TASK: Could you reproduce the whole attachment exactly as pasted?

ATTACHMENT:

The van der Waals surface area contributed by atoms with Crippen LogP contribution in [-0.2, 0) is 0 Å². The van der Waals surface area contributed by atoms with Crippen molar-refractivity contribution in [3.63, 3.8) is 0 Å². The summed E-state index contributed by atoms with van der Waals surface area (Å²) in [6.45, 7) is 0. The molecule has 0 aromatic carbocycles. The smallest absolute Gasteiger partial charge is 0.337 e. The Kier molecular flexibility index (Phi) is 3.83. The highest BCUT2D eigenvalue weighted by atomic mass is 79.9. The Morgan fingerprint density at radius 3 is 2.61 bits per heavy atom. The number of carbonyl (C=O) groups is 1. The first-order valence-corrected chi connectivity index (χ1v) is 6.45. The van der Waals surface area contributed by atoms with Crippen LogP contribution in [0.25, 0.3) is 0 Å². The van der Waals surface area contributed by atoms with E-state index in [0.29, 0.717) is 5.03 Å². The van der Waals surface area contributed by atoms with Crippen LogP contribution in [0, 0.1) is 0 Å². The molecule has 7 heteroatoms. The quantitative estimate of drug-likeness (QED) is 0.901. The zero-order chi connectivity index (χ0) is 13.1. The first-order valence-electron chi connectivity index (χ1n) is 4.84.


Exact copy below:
The van der Waals surface area contributed by atoms with Crippen LogP contribution in [-0.2, 0) is 0 Å². The van der Waals surface area contributed by atoms with Crippen molar-refractivity contribution in [3.63, 3.8) is 0 Å². The summed E-state index contributed by atoms with van der Waals surface area (Å²) in [6.45, 7) is 0. The molecule has 0 aromatic carbocycles. The smallest absolute Gasteiger partial charge is 0.337 e. The Kier molecular flexibility index (Phi) is 3.83. The highest BCUT2D eigenvalue weighted by atomic mass is 79.9. The Morgan fingerprint density at radius 3 is 2.61 bits per heavy atom. The number of carbonyl (C=O) groups is 1. The first-order valence-corrected chi connectivity index (χ1v) is 6.45. The van der Waals surface area contributed by atoms with Crippen LogP contribution in [0.25, 0.3) is 0 Å². The van der Waals surface area contributed by atoms with E-state index in [0.29, 0.717) is 5.03 Å². The van der Waals surface area contributed by atoms with Crippen LogP contribution in [0, 0.1) is 0 Å². The molecule has 7 heteroatoms. The quantitative estimate of drug-likeness (QED) is 0.901. The zero-order chi connectivity index (χ0) is 13.1. The first-order valence-electron chi connectivity index (χ1n) is 4.84.